Students and teachers came to school dressed in traditional Nepali attire for a day of song and dance performances, painting, and games to kick off the 5-day Hindu festival of Tihar!

Tihar is a holiday to pay respect to gods, animals, and even one’s own body.  Our partner school’s commencement ceremony incorporated traditions from multiple Nepali ethnic groups (a great way to celebrate cultural diversity in school!).

In the tradition of the Bahunchettri caste, students sang Deusi Bhailo, a playful song urging teachers to contribute gifts to a straw plate which they carried around the school.  These gifts are usually fruit or money (the money is later donated to a nonprofit or to an extracurricular program).  This tradition seems to really set a good example of giving and altruism for the kids.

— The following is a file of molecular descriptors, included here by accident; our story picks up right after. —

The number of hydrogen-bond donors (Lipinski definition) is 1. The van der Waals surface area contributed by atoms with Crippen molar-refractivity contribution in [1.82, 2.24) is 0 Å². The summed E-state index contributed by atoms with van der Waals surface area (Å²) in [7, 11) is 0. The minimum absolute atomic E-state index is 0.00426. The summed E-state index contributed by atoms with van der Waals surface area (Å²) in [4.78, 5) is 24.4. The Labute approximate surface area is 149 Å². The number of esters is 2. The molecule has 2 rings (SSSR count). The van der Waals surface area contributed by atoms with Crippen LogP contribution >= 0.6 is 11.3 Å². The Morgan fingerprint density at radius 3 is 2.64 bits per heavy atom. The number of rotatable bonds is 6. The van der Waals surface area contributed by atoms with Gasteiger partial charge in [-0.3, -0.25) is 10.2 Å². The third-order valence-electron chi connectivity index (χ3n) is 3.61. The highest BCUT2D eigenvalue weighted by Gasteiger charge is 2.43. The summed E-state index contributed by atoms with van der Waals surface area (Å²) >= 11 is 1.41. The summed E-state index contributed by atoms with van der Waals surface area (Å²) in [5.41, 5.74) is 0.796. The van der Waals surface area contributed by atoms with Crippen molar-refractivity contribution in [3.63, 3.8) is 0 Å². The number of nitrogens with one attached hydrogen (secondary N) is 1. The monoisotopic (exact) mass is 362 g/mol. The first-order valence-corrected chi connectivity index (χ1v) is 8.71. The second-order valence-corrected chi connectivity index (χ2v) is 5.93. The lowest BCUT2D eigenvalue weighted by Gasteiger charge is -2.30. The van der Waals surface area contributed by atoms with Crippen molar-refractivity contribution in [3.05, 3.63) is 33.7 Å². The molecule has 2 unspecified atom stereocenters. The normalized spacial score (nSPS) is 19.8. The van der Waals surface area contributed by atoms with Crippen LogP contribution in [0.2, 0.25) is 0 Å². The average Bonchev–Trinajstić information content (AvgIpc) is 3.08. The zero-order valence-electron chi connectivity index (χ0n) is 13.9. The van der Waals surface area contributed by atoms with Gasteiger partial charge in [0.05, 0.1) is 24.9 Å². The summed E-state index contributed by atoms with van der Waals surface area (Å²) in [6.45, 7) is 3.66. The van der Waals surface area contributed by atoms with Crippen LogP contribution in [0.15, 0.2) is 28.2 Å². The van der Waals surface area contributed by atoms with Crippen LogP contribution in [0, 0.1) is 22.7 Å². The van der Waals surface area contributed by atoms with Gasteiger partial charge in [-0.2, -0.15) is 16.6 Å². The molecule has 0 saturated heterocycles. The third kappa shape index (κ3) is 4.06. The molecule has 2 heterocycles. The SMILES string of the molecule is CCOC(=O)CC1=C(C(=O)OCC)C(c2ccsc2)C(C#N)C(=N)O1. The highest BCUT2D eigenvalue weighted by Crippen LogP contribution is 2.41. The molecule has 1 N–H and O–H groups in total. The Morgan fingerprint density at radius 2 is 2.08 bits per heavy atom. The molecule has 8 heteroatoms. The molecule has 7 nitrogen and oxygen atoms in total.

In the Newari caste tradition, students performed a ritual called Maha Puja.  First, students sat cross-legged and drew mandalas — intricate patterns made with colored powders and flower petals.  They then lit candles and made offerings to their mandalas with items such as traditional foods.  This act represents a form of inner, or “self”, worship.

Follow TIEs blog to hear more updates about Tihar!  And check out our gallery of the gorgeous mandalas created by the students on the school’s courtyard and other Tihar festivities!

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